Consumer Trends | September 2011 | By Jordan Melnick

Food Bikes Could Be Hottest New Trend

Food bikes are a new generation of food trucks that are cheaper and more environmentally friendly.

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The food truck trend has gathered so much steam that there wouldn’t seem to be enough tires left in America to get another mobile kitchen trend like the food bike rolling along.

While the number of food bikes pedaling through city streets doesn’t compare to the number of food trucks, they’re quickly becoming a go-to mobile option for urban operations.

As bike-powered foodservice concepts become more common in dense, urban areas around the country, the possibility of food trucks yielding to their two-wheeled (or sometimes three-wheeled) cousins seems more likely.

Feverish is one such example of a bicycle-based food concept. A gourmet popsicle and ice cream business based in Miami, Feverish started in 2008 with Felecia Hatcher and her husband, both former Nintendo marketing managers, roaming the city streets on “ice cream tricycles” they bought off of Craigslist.com.

Feverish identified itself as eco-friendly on the basis of its vegan product and mode of transportation, but eventually switched from the tricycles to a small green SUV because transporting the tricycles around Miami, a notoriously sprawling city, was difficult.

Nonetheless, Feverish is now switching back to the tricycles for a range of reasons. One is that they allow Hatcher’s crew to come and go as they please, which is not true of trucks, she says.

“We’re able to do farmers’ markets and other really cool events, whereas our truck and other food trucks can’t do them because they can’t get into those areas,” Hatcher says. “And we can leave an event if it sucks, which is something we couldn’t do with our truck. With so many people around, you can’t just drive away whenever you want to. You have to stay put all day.”

The tricycles also bolster Feverish’s identity as a brand with an environmentalist bent, Hatcher says.

“We want to be as eco-friendly as possible,” she says. “This is the way society is going. People are trying to lessen their carbon footprint. [Increasingly,] more people are on bikes as opposed to cars.”

Even though Hatcher says she hasn’t heard that any of her colleagues in Miami’s burgeoning mobile kitchen scene are also planning to trade in their trucks for bikes, she expects “way more are going to pop up.”

Up the eastern seaboard, Kickstand Brooklyn is a coffee concept that, as its name implies, peddles its java via a bicycle. “The bike-pulled coffee bar” serves up hot and cold coffee made from beans that are ground and brewed on the spot.

“I can imagine a Starbucks bike serving their passion fruit ice tea. It’s summery, it’s fun, it’s quick, and it doesn't seem as corporate.”

“We could serve coffee fresh in a field if we wanted to,” co-owner Neal Olson says.

The Kickstand crew tows its coffee bar around the city in two 180-pound sections, often setting up shop at farmers’ markets and movie sets where they can piggy-back on existing permits. Securing a street vendor permit for the company, Olson says, would be prohibitively expensive.

“New York City does not make it easy for street vendors to operate,” he says. “It would be ideal if we could set up [anywhere]. If we could set up outside of outlying train stations when we know it’s going to be rush hour, I think we would do really well. But because of licensing issues, we can’t just roam around and claim a spot.”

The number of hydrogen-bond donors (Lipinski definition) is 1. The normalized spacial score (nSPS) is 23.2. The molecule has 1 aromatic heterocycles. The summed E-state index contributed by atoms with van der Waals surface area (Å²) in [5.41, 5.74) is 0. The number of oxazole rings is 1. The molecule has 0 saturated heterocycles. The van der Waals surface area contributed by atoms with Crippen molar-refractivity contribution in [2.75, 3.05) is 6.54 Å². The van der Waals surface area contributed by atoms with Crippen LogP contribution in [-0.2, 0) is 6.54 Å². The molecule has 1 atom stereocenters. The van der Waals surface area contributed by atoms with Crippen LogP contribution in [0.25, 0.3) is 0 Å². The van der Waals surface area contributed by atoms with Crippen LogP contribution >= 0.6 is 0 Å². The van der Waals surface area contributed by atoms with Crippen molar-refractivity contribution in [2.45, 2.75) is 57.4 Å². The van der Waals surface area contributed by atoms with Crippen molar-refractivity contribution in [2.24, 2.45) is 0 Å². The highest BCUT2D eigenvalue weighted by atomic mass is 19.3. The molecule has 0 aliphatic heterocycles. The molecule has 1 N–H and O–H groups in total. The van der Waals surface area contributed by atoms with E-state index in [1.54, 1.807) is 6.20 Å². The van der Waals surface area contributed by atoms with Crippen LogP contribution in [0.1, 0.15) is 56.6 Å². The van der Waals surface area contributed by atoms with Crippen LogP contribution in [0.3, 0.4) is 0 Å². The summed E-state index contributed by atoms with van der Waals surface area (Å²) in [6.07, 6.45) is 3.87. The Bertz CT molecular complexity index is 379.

Despite the permitting issues—which also frustrate many of the city’s food truck operators—Kickstand Brooklyn does 60 percent of its business on the streets and the rest through a weekly bike delivery service.

“The ties between coffee drinking and cyclists have always been super strong,” Olson says. “There are a number of coffee shops that are also bike shops because it is a ritual of cyclists to get an espresso before or after their weekend ride.”

This partly explains why so many of the existing bike-powered mobile kitchens are coffee concepts, including Equal Exchange’s Free Range Café in Boston, the Good Bike in Austin, Texas, and Café Velo in Portland, Oregon.

One drawback to the food bike is that it can only serve a limited range of items because of its limited size and man power.

This limitation is why James Sinclair, a restaurant consultant at OnSite Consulting in Los Angeles, is skeptical about the bike’s ability to anchor a foodservice business.

“I don’t think you should be doing it as a stand-alone [operation],” Sinclair says. “You’re not going to pay your rent off a bike because, as a business model, it’s slightly limited.”

Rather, Sinclair says, restaurant chains should consider deploying bikes as an extension of their brick-and-mortar locations.

“I think it would make a phenomenal marketing campaign,” he says.

As for whether the bike kitchen can catch on if it isn’t attached to a global brand like Starbucks, Sinclair says it is possible.

“Do I see them blowing up? I’m sure they could, but the revenue is limited to a certain degree,” he says.

Back in Brooklyn, Olson sees it differently. He and his friends were able to kick-start Kickstand “out of pocket,” he says, and the overhead in a bike-centric business is “pretty darn low.”

The teams behind Kickstand and Feverish are convinced that they are catering to an ever-growing market of consumers who care about the environment and prefer a specialized concept to the expansive menus of chain restaurants.

“You can ride your bicycle to work, but you can also start a business with it,” Olson says. “That’s pretty exciting to us.”